Aug 3

Artists Michelle Angela Ortiz and Jesse Krimes Win Rauschenberg Fellowships

by: Laura Kochman

Congrats to Michelle Angela Ortiz and Jesse Krimes, two of our frequent artist collaborators, on their 2017 Artist as Activist Fellowships from the Rauschenberg Foundation! These fellowships provide up to $100,000 over two years to artists and art collectives addressing racial justice through the lens of mass incarceration. Michelle Angela Ortiz will continue the work she began with Mural Arts on Familias Separadas, expanding the project to focus on family trauma caused by detention of undocumented mothers and children. Jesse Krimes will build on the Voices project that started within our Restorative Justice program, building outward to generate grassroots support in conservative areas—the project centers around elevating the voices of incarcerated and formerly incarcerated individuals, and collectively envisioning a path forward.

Both of these artists bring attention to issues of mass incarceration at a deeply personal level, and we’re so excited to see two Mural Arts projects gaining momentum and continuing forward. You may have seen images of the completed artwork for Familias Separadas and Voices, so we wanted to take this opportunity to showcase some of the artists’ hard work behind the scenes.

Michelle Angela Ortiz and Familias Separadas 

  • Artist Michelle Angela Ortiz at work on Familias Separadas / Se Siente el Miedo in her studio. Photo by Steve Weinik.

  • Install for Familias Separadas outside of Immigration & Customs Enforcement, 1600 Callowhill Street. Photo by Steve Weinik.

  • Artist Michelle Angela Ortiz works within the community at Juntos in South Philadelphia, for Familias Separadas. Photo by Steve Weinik.

  • Right: artist Michelle Angela Ortiz. Install for Familias Separadas / Se Siente el Miedo, 9th Street and Washington Avenue. Photo by Steve Weinik.

  • Familias Separadas © 2015 Michelle Angela Ortiz. Immigration & Customs Enforcement, 1600 Callowhill Street. Philadelphia. Photo by Steve Weinik.

  • Familias Separadas / Eres Mi Todo (You are My Everything) © 2015 Michelle Angela Ortiz. City Hall Courtyard, Philadelphia. Photos by Steve Weinik.

  • Familias Separadas / Te Amo (I Love You) © 2015 Michelle Angela Ortiz. Love Park, 1599 John F Kennedy Blvd, Philadelphia. Photos by Steve Weinik.

  • Familias Separadas / Se Siente el Miedo © 2015 Michelle Angela Ortiz. 9th Street and Washington Avenue, Philadelphia. Photo by Steve Weinik.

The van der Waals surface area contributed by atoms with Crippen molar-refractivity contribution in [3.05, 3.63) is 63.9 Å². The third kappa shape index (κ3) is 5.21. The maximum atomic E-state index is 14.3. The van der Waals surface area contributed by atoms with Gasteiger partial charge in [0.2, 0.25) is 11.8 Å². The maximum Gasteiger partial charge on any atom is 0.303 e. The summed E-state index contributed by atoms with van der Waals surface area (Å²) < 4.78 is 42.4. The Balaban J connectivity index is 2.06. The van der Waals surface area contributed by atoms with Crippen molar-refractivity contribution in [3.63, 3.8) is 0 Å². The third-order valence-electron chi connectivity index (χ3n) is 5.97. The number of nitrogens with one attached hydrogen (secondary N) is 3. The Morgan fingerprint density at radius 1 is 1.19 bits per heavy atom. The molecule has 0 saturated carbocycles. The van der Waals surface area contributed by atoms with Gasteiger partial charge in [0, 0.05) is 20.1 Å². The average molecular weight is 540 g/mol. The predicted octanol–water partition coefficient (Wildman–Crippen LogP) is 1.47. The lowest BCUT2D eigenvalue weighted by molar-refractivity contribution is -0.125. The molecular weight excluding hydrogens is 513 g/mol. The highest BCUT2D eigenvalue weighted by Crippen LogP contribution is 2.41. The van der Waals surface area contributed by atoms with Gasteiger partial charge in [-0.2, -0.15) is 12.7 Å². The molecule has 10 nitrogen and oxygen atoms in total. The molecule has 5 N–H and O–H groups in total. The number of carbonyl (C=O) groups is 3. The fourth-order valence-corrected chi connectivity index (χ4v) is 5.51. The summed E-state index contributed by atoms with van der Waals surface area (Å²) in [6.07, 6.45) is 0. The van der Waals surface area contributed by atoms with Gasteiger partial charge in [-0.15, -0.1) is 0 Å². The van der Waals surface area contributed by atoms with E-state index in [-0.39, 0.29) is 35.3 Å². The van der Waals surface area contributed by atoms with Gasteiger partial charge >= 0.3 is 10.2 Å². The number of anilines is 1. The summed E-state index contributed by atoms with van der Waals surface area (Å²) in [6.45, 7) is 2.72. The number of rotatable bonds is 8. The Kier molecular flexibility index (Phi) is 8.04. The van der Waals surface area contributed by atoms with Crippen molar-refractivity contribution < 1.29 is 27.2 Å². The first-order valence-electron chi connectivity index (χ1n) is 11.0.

• Familias Separadas: 6th and Tasker by Michelle Angela Ortiz. Photo by Steve Weinik.

Familias Separadas was part of Open Source, our massive 2015 exhibition. Michelle Angela Ortiz created a series of portraits and phrases around the city using stencils, basing her work on interviews with immigrants living in Philadelphia who have been affected by deportation. The oral histories collected for this project remain online.

Jesse Krimes and Voices 

  • Right: artist Jesse Krimes. Voices workshop. January 18, 2017. Photo by Steve Weinik.

  • Voices workshop. January 18, 2017. Photo by Steve Weinik.

  • Artist Jesse Krimes speaks at Graterford SCI, as part of the Voices project. Photo by Mural Arts Philadelphia staff.

  • Programming at Graterford SCI, as part of the Voices project. Photo by Mural Arts Philadelphia staff.

  • Artist Jesse Krimes speaks at the opening of the Voices exhibition at Painted Bride Art Center. Photo by Steve Weinik.

  • Voices exhibition at Painted Bride Art Center. Photo by Steve Weinik.

  • Voices exhibition at Painted Bride Art Center. Photo by Steve Weinik.

  • Voices exhibition at Painted Bride Art Center. Photo by Steve Weinik.

  • Voices by Jesse Krimes. Photo by Steve Weinik.

Within our Restorative Justice program, Voices aimed to provide a counterpoint to the climate of silence and stigma around incarceration. Participants shared their stories through workshops on writing, drawing, performance, and other forms of creative expression, resulting in a mural and an exhibition at Painted Bride Art Center that centered on their concerns and ideas.

Read more at The Philadelphia Inquirer >>

 


Open Source was presented by the Knight Foundation and the Hummingbird Foundation. Lead corporate support was provided by Bank of America, with additional support provided by the Christian R. & Mary F. Lindback Foundation, the City of Philadelphia, the Ford Foundation, The Barra Foundation, Sadie Coles HQ London, Paula Cooper Gallery New York, and Blum & Poe Los Angeles, New York, and Tokyo.

Voices was supported by the Robert Wood Johnson Foundation and the Ford Foundation, and the project was in partnership with The Reentry Think Tank, Home for Good Reentry Coalition, SCI Graterford, and Eastern State Penitentiary.

Last updated: Aug 3, 2017

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